Some airlines (such as SouthWest, IIRC) don't assign specific seats in advance, and flight overbooking is routine, so seat conflicts aren't necessarily a problem. You'd still have to deal with getting an ID to match, though.
511 posts • joined 3 Nov 2007
More likely they deployed as soon as their software was ready.
Security disaster in the making
As Steve Davies mentioned, there will be security vulnerabilities found in the .NET libraries; it's a question of when, not if. The real problem is what to do about them, now that the libraries are bundled with apps.
On the one hand, they could let developers release new versions of their apps every time the libraries are updated. Realistically, most of them won't bother, which creates a large attack vector. I'm sure VXers will find a way to take advantage of it, such as convincing users to install vulnerable apps which can be exploited. (E.g., "you need XX video player to watch this clip of [celebrity]".) Will antivirus programs have to start flagging anything with outdated libraries as potentially harmful? This way lies madness.
The alternative is to push security patches through Windows Update. Except this is supposed to be cross-platform, so you don't necessarily have Windows Update. Maybe solvable with an updater service, but now that also has to be bundled with apps as well, and could lead to issues with multiple instances and version incompatibility if you install several .NET apps. Even with that solved, pushing updates could break signed apps.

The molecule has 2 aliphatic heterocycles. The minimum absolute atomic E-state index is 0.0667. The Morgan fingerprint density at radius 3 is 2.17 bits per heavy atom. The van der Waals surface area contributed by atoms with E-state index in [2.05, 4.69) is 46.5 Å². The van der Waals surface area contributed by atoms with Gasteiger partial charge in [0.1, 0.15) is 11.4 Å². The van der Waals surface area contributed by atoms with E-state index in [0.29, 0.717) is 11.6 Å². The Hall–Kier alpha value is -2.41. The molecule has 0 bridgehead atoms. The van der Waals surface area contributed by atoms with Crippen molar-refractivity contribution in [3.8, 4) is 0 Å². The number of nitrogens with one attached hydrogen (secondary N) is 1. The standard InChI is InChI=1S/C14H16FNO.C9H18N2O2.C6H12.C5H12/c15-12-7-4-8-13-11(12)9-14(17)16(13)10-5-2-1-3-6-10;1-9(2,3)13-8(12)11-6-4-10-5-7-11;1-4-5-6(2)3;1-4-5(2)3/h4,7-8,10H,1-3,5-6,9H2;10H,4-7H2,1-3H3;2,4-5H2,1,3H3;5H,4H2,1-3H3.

Anyone have better ideas on how to not have this turn into a nightmare?
The real question is
Why would any app need a list of all other (running) apps? Gathering that information and sending it off for 'analysis' definitely counts as spyware. If app functionality depends on the presence of certain other apps, the OS should provide a means to query whether those specific apps are installed, rather than revealing all of them.
Re: How to use the Facebook Messenger app
I can understand the need for some of the permissions, such as access to the camera and storage so you can post photos. But I'd love to see their explanation for why it needs to be able to modify contact information, read text messages, change network connections, or modify battery information.
Re: Time for Linux
Unless Windows 9 (or whatever it's called) goes back to a familiar user interface, I think this will be an increasingly tempting option for enterprises. If they're going to have to retrain users anyway, why pay an arm and a leg for Windows + Office licenses, plus the inevitably required hardware upgrades? In most cases it would be cheaper to hire an on-site migration assistant from a distro provider than to stay with Microsoft.
Trust management problems in 73 percent of the top 1000 apps, but only 36% of the next 9,000 most popular apps. Webkit issues in 77% of the top 1000, but just 6% of the next 9,000. Why are the most-downloaded apps so much more prone to security problems than ones that aren't quite as popular?
Re: Android permissions cannot revoked after installation?
Apparently you missed the bit about Google removing access to App Ops late last year; as of 4.4.2, you can't use it without rooting the device, and it's possible they'll remove it entirely in future versions.
Amazon and Ebay aren't actually that unreasonable – they're probably trying to look up your postal/zip code so they can automatically calculate shipping costs. Still, it would be nice to have the option to turn that off, in case you're shopping while not at the location you want things delivered to.
Re: Non-coms ?
There are multiple grammatically-valid ways of parsing that statement, but I believe he meant "limit (i.e., reduce) [the number of] casualties to non-coms".
Re: they're a spy agency